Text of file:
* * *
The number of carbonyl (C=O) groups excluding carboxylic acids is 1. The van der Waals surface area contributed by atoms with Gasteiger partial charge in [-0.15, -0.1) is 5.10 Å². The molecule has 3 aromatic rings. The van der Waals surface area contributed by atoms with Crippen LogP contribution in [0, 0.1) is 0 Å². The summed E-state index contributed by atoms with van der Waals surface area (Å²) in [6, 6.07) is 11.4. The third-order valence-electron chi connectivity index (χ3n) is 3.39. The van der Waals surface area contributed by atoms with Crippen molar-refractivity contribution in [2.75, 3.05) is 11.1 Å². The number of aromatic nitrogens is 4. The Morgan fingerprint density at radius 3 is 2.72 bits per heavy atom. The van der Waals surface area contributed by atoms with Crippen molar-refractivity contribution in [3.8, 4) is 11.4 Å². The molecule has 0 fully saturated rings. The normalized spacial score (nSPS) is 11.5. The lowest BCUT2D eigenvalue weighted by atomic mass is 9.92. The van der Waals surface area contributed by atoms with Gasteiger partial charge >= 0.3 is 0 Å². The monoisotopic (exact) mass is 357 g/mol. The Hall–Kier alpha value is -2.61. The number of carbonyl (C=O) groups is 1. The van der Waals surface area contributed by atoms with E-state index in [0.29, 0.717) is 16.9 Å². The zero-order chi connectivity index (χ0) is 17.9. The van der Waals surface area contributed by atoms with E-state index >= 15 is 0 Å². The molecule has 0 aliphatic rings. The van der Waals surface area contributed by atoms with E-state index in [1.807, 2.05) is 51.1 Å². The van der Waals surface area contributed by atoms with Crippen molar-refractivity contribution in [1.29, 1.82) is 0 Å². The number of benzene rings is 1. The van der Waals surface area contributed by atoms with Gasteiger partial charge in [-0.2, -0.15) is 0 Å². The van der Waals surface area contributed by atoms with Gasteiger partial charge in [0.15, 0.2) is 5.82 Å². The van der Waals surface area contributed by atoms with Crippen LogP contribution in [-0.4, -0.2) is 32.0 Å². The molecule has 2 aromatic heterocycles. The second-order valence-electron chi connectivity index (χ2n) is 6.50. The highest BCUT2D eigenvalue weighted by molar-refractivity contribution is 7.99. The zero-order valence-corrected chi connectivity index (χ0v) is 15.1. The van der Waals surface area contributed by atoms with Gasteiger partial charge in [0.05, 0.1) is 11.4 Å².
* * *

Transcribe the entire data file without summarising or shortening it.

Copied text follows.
The number of carbonyl (C=O) groups excluding carboxylic acids is 1. The van der Waals surface area contributed by atoms with Gasteiger partial charge in [-0.15, -0.1) is 5.10 Å². The molecule has 3 aromatic rings. The van der Waals surface area contributed by atoms with Crippen LogP contribution in [0, 0.1) is 0 Å². The summed E-state index contributed by atoms with van der Waals surface area (Å²) in [6, 6.07) is 11.4. The third-order valence-electron chi connectivity index (χ3n) is 3.39. The van der Waals surface area contributed by atoms with Crippen molar-refractivity contribution in [2.75, 3.05) is 11.1 Å². The number of aromatic nitrogens is 4. The Morgan fingerprint density at radius 3 is 2.72 bits per heavy atom. The van der Waals surface area contributed by atoms with Crippen molar-refractivity contribution in [3.8, 4) is 11.4 Å². The molecule has 0 fully saturated rings. The normalized spacial score (nSPS) is 11.5. The lowest BCUT2D eigenvalue weighted by atomic mass is 9.92. The van der Waals surface area contributed by atoms with Gasteiger partial charge >= 0.3 is 0 Å². The monoisotopic (exact) mass is 357 g/mol. The Hall–Kier alpha value is -2.61. The number of carbonyl (C=O) groups is 1. The van der Waals surface area contributed by atoms with E-state index in [0.29, 0.717) is 16.9 Å². The zero-order chi connectivity index (χ0) is 17.9. The van der Waals surface area contributed by atoms with E-state index >= 15 is 0 Å². The molecule has 0 aliphatic rings. The van der Waals surface area contributed by atoms with E-state index in [1.807, 2.05) is 51.1 Å². The van der Waals surface area contributed by atoms with Crippen molar-refractivity contribution in [1.29, 1.82) is 0 Å². The number of benzene rings is 1. The van der Waals surface area contributed by atoms with Gasteiger partial charge in [-0.2, -0.15) is 0 Å². The van der Waals surface area contributed by atoms with Gasteiger partial charge in [0.15, 0.2) is 5.82 Å². The van der Waals surface area contributed by atoms with Crippen LogP contribution in [-0.4, -0.2) is 32.0 Å². The molecule has 2 aromatic heterocycles. The second-order valence-electron chi connectivity index (χ2n) is 6.50. The highest BCUT2D eigenvalue weighted by molar-refractivity contribution is 7.99. The zero-order valence-corrected chi connectivity index (χ0v) is 15.1. The van der Waals surface area contributed by atoms with Gasteiger partial charge in [0.05, 0.1) is 11.4 Å².